Reminiscent of 1980s Japan-bashing, Washington is revving up criticism of China to rectify a burgeoning trade deficit, but its options are limited and any retaliatory actions could backfire, analysts say.
To appease constituents facing job losses in America's industrial heartlands, U.S. lawmakers have proposed legislation to downgrade trade relations with China and impose punitive tariffs on Chinese goods flooding the United States.
The Bush administration, in an unprecedented move last week, announced the setting up of a task force that will specifically monitor China's compliance with its global trade obligations.
They include Beijing's enforcement of intellectual property rights, freeing up certain domestic industries and fulfilling market-opening commitments - all of which were blamed for fuelling the record U.S. trade deficit with China of more than US$200 billion.
Another reason cited was alleged Chinese government action to keep its yuan currency artificially weak to boost exports.
Speculation is mounting that the administration is considering branding China a currency manipulator in April, when Chinese President Hu Jintao is scheduled to visit Washington for talks with President George W. Bush.
The U.S. Treasury Department is reportedly sounding out investors and experts about how financial markets might react to such a move.
Under a 1988 law, the Treasury is required to consider twice a year whether countries are pursuing exchange-rate policies "for the purposes of preventing effective balance of payments adjustments or gaining unfair competitive advantage in international trade."
The United States is the only country that has taken China to the WTO on a trade dispute since the world's most populous nation gained entry in the global trade body in 2001.
Washington also has filed more antidumping suits against Chinese products than against any other country in the world.
It is not the first time that a competing country has caused economic unease in the United States. In the 1980's, the United States was concerned over Japan's economic success, leading to actions that helped spark a stunning revival of American productivity.
"I think there are some comparisons, actually, and I think it's instructive for us to look back at the '80s and look at where we are," acknowledged U.S. Trade Representative Rob Portman, who was then attached to the White House.
"There was a concern that we just could not compete and win against Japan, no matter what. Look what's happened. You had a high technology revolution in this country following that. It was an essential wakeup call.
"My sense is that's where we are again, in a sense," said Portman.
But when Portman last week declared in a "top-to-bottom review" of China's trade practices that Washington would toughen its stance on Beijing's trade practices by setting up the task force, Congress was little impressed.
"It is amazing that in a comprehensive 29 page report, the Trade Representative fails to mention the 800 pound gorilla in the room - how China manipulates its currency," said Democratic Senator Chuck Schumer.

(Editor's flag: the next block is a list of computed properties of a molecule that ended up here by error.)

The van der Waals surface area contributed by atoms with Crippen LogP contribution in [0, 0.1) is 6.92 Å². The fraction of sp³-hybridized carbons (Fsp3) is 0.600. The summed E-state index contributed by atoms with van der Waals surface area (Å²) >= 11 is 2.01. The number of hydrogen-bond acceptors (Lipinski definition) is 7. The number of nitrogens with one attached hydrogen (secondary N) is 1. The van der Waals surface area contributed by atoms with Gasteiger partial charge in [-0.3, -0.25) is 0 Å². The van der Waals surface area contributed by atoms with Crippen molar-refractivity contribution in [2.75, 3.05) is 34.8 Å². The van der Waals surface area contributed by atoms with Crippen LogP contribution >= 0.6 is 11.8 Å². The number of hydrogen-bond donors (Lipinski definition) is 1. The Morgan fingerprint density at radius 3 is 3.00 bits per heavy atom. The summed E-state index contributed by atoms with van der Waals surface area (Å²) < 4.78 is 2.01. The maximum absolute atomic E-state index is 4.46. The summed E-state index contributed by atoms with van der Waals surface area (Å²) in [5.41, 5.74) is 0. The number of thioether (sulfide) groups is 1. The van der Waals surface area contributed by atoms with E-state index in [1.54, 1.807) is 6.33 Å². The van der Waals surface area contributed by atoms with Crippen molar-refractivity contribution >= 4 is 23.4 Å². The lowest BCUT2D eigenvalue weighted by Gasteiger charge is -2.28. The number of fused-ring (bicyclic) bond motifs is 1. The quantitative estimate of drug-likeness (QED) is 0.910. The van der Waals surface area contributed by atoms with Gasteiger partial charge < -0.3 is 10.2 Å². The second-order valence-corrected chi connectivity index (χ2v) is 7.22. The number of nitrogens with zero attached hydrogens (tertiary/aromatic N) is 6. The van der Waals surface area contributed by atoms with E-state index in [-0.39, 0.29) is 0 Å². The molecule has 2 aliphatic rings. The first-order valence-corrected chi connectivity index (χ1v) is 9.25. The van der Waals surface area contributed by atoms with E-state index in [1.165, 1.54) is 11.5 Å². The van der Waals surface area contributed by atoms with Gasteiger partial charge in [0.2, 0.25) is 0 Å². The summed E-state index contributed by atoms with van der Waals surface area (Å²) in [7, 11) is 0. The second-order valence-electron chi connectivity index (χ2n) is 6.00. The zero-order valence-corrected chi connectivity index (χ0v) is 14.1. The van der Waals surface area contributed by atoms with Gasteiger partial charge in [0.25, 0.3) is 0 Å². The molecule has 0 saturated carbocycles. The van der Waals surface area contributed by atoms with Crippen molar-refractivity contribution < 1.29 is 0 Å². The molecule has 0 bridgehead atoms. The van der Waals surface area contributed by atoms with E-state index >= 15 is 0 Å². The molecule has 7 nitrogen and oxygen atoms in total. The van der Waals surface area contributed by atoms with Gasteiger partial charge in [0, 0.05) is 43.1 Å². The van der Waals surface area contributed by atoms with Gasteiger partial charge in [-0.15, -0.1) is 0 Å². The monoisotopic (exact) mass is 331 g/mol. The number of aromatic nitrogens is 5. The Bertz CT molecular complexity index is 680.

His legislation seeking punitive tariffs on Chinese goods unless the yuan strengthens is due for another Congressional vote this spring.
Such moves may backfire and ignore other important issues, officials and analysts warn.
"The sad fact is we don't necessarily have much leverage to get China to change their exchange rate or their trade policies," said Nicholas Lardy, a China expert at the U.S. based Institute of International Economics.
Even so, he said, the Chinese market "is pretty open," citing the more than 150 percent jump in U.S. exports to China over the last five years.
China, he argued, also is in compliance with most of its WTO obligations. "Sometimes they were a little bit slow but they've pretty much done everything," he said.
On the foreign exchange front, a strong upward revaluation of the yuan could be counterproductive to US trade and monetary interests, warned Robert Burdekin, an economics professor at Claremont McKenna College in California.
"An exchange rate reduction could pose considerable financial risk to the United States by threatening the vast inflow of Chinese funds," he said, adding that Chinese capital provided critical support to the U.S. trade deficit as well as the level of U.S. interest rates.
China's reserves' accumulation of U.S. bonds was US$207 billion in 2004 and total holdings were roughly US$616 billion, Burdekin noted.
Discouraging Chinese imports could also boomerang. "It would likely benefit (other) foreign producers who would then assume the supplier role, not U.S. firms," he said.
Even where China is seen to be not complying with WTO rules, most notably intellectual property rights, private US firms are not very excited about cooperating with the authorities in hauling China to the WTO.
Portman himself acknowledged this.
"There are some U.S. industries that have been hesitant to move forward on some enforcement actions. For many companies (China is) a profitable market. In some cases their most profitable market," he explained.
"So it is a reality that sometimes I find that we're a little ahead of our own industry."